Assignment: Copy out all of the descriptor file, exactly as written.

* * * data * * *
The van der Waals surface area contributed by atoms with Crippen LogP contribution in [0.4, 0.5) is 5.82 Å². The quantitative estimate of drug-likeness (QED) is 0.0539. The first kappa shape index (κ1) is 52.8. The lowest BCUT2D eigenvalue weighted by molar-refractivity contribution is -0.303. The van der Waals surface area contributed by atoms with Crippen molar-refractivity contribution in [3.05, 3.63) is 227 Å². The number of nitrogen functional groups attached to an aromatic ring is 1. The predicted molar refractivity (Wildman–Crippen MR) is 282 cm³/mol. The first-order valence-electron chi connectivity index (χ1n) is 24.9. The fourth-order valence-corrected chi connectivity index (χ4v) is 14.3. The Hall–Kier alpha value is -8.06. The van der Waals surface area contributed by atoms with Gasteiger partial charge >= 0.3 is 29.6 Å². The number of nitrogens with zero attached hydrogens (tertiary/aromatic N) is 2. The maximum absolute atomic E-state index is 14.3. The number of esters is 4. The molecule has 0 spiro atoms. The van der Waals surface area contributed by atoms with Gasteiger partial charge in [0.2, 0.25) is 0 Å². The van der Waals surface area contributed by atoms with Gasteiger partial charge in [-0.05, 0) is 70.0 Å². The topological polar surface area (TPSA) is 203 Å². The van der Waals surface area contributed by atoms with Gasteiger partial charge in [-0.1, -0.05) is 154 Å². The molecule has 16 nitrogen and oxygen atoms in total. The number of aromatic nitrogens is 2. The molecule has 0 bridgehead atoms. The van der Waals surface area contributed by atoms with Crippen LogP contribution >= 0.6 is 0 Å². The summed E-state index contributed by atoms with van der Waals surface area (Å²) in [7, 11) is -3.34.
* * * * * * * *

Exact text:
The van der Waals surface area contributed by atoms with Crippen LogP contribution in [0.4, 0.5) is 5.82 Å². The quantitative estimate of drug-likeness (QED) is 0.0539. The first kappa shape index (κ1) is 52.8. The lowest BCUT2D eigenvalue weighted by molar-refractivity contribution is -0.303. The van der Waals surface area contributed by atoms with Crippen molar-refractivity contribution in [3.05, 3.63) is 227 Å². The number of nitrogen functional groups attached to an aromatic ring is 1. The predicted molar refractivity (Wildman–Crippen MR) is 282 cm³/mol. The first-order valence-electron chi connectivity index (χ1n) is 24.9. The fourth-order valence-corrected chi connectivity index (χ4v) is 14.3. The Hall–Kier alpha value is -8.06. The van der Waals surface area contributed by atoms with Gasteiger partial charge >= 0.3 is 29.6 Å². The number of nitrogens with zero attached hydrogens (tertiary/aromatic N) is 2. The maximum absolute atomic E-state index is 14.3. The number of esters is 4. The molecule has 0 spiro atoms. The van der Waals surface area contributed by atoms with Gasteiger partial charge in [0.2, 0.25) is 0 Å². The van der Waals surface area contributed by atoms with Gasteiger partial charge in [-0.05, 0) is 70.0 Å². The topological polar surface area (TPSA) is 203 Å². The van der Waals surface area contributed by atoms with Gasteiger partial charge in [-0.1, -0.05) is 154 Å². The molecule has 16 nitrogen and oxygen atoms in total. The number of aromatic nitrogens is 2. The molecule has 0 bridgehead atoms. The van der Waals surface area contributed by atoms with Crippen LogP contribution >= 0.6 is 0 Å². The summed E-state index contributed by atoms with van der Waals surface area (Å²) in [7, 11) is -3.34.